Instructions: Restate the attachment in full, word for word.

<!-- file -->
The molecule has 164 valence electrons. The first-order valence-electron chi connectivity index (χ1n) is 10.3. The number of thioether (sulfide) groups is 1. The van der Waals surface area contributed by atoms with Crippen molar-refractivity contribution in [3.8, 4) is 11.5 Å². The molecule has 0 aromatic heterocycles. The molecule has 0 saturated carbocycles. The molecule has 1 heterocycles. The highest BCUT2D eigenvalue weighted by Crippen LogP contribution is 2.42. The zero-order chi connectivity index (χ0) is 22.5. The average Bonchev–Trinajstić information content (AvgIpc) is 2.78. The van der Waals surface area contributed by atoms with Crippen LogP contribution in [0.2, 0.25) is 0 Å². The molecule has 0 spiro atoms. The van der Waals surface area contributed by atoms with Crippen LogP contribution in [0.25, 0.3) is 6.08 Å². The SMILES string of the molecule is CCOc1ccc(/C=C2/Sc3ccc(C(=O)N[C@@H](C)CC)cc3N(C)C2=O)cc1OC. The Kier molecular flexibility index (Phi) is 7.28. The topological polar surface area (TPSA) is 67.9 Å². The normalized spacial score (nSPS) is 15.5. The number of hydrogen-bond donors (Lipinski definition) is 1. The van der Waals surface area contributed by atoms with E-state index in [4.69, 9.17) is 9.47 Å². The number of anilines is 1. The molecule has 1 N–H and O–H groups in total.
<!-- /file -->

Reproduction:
The molecule has 164 valence electrons. The first-order valence-electron chi connectivity index (χ1n) is 10.3. The number of thioether (sulfide) groups is 1. The van der Waals surface area contributed by atoms with Crippen molar-refractivity contribution in [3.8, 4) is 11.5 Å². The molecule has 0 aromatic heterocycles. The molecule has 0 saturated carbocycles. The molecule has 1 heterocycles. The highest BCUT2D eigenvalue weighted by Crippen LogP contribution is 2.42. The zero-order chi connectivity index (χ0) is 22.5. The average Bonchev–Trinajstić information content (AvgIpc) is 2.78. The van der Waals surface area contributed by atoms with Crippen LogP contribution in [0.2, 0.25) is 0 Å². The molecule has 0 spiro atoms. The van der Waals surface area contributed by atoms with Crippen LogP contribution in [0.25, 0.3) is 6.08 Å². The SMILES string of the molecule is CCOc1ccc(/C=C2/Sc3ccc(C(=O)N[C@@H](C)CC)cc3N(C)C2=O)cc1OC. The Kier molecular flexibility index (Phi) is 7.28. The topological polar surface area (TPSA) is 67.9 Å². The normalized spacial score (nSPS) is 15.5. The number of hydrogen-bond donors (Lipinski definition) is 1. The van der Waals surface area contributed by atoms with E-state index in [4.69, 9.17) is 9.47 Å². The number of anilines is 1. The molecule has 1 N–H and O–H groups in total.